US 7650962 B2
Remotely operated rotary actuated shear wave generating apparatus and methods that generate horizontally polarized vertically propagating shear waves for use in down-hole shear wave velocity measurements. Seismic signals are generated by an offset mass rotating in a plane perpendicular to the surface of the ground, which impacts an impact member coupled to the ground. The energy of impact is transmitted to the ground parallel to the surface of the ground. The apparatus uses a spring-loaded rotating mass that has a rotary motion. Because acceleration of the mass is not horizontal, reaction forces caused by acceleration of the mass create less horizontal shear stress in the ground prior to the desired time (impact). Reaction forces of the accelerated rotating mass does not generate undesirable waves that obscure the desirable waves caused by impact with the impact member. The source generates transient shear waves repeatedly at constant intervals. Wave motions are recorded by a probe as it is advanced into the ground, without pause.
1. Seismic apparatus, comprising:
an impact member that is engageable with ground;
a spring-accelerated rotatable mass disposed to contact the impact member;
one or more springs coupled to the spring-accelerated rotatable mass for accelerating the rotatable mass into the impact member; and
a gear-driven motor assembly coupled to the spring-accelerated rotatable mass for causing the rotatable mass to repeatedly impact the impact member;
wherein a shear wave is generated when the rotatable mass contacts the impact member that is transmitted into the ground; and
wherein the gear-driven motor assembly comprises:
a first axle around which the rotatable mass rotates;
a first gear coupled to the first axle;
a motor having a motor axle; and
a second gear, a portion of which has a smooth surface, coupled to the motor axle and that engages the first gear.
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This application claims the benefit of U.S. Provisional Application No. 60/610,712, filed Sep. 17, 2004.
The present invention relates generally to seismic shear wave generators, and more particularly, to a rotary actuated seismic shear wave generator and related testing methods.
Shear wave velocity is a valuable parameter for evaluating the behavior of subsoils, foundation systems, and earthen structures for both static and dynamic load conditions. The velocity characteristics of the upper 30 meters of soil, in particular, can have a great influence on the severity of earthquake ground motions, settlements, and stability of structures. Though there are several accepted methods for measuring shear wave velocity, direct-push downhole methods, such as the Seismic Cone Penetration Test, provide a fast, direct, and cost-effective means for determining shear wave velocity profiles of soil columns.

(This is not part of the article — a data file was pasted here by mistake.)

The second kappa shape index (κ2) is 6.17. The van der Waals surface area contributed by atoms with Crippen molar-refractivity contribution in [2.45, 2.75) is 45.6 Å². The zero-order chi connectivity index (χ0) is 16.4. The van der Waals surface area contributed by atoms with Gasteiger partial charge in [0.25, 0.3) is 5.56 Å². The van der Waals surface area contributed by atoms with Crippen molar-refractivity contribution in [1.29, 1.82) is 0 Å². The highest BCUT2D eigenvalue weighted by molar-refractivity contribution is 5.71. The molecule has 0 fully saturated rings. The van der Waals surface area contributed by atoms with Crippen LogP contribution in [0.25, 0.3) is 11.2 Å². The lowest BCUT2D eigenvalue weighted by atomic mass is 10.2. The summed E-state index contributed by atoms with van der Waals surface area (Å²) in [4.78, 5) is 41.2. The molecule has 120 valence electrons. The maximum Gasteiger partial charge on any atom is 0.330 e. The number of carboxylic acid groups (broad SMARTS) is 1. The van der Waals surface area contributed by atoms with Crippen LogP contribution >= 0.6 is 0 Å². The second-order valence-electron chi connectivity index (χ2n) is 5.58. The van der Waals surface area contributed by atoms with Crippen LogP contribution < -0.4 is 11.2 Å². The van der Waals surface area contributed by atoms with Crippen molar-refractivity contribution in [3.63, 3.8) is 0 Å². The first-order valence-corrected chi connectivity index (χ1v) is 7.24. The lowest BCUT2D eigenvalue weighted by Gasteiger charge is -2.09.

The downhole method requires a source for generating shear waves to be placed at the surface, and one or more receivers to be installed in the subsurface, beneath the source, at varying depths. Waves generated by the source at the surface, propagate into the subsurface where the motions can be detected and recorded with the aid of geophones, hydrophones, accelerometers, or some other transducers with means for detecting motion.
With the direct-push technique, the sensors are installed in a probe that is advanced into the soil without predrilling, typically at a constant rate actuated by hydraulic cylinders. The recorded signals at varying depths are analyzed to determine the travel times for the waves to propagate past one receiver and to the next. The difference in travel distances divided by the differences in travel times yields the velocity of the wave. By making measurements at several depths, a profile can be made of how velocities change with depth.